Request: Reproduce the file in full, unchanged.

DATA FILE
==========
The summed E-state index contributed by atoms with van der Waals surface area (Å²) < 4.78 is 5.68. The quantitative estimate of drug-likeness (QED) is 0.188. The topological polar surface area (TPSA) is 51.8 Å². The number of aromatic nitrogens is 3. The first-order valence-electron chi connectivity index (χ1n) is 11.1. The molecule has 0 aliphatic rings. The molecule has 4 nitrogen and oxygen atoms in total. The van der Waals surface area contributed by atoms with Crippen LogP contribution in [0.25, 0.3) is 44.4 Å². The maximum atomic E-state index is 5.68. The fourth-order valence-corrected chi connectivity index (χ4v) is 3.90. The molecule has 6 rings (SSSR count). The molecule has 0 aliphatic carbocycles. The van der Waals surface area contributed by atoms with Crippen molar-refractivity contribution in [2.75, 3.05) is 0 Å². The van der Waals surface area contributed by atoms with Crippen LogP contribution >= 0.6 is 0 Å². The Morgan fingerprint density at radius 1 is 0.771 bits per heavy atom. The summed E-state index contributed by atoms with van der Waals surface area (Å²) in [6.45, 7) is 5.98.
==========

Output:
The summed E-state index contributed by atoms with van der Waals surface area (Å²) < 4.78 is 5.68. The quantitative estimate of drug-likeness (QED) is 0.188. The topological polar surface area (TPSA) is 51.8 Å². The number of aromatic nitrogens is 3. The first-order valence-electron chi connectivity index (χ1n) is 11.1. The molecule has 0 aliphatic rings. The molecule has 4 nitrogen and oxygen atoms in total. The van der Waals surface area contributed by atoms with Crippen LogP contribution in [0.25, 0.3) is 44.4 Å². The maximum atomic E-state index is 5.68. The fourth-order valence-corrected chi connectivity index (χ4v) is 3.90. The molecule has 6 rings (SSSR count). The molecule has 0 aliphatic carbocycles. The van der Waals surface area contributed by atoms with Crippen molar-refractivity contribution in [2.75, 3.05) is 0 Å². The van der Waals surface area contributed by atoms with Crippen LogP contribution >= 0.6 is 0 Å². The Morgan fingerprint density at radius 1 is 0.771 bits per heavy atom. The summed E-state index contributed by atoms with van der Waals surface area (Å²) in [6.45, 7) is 5.98.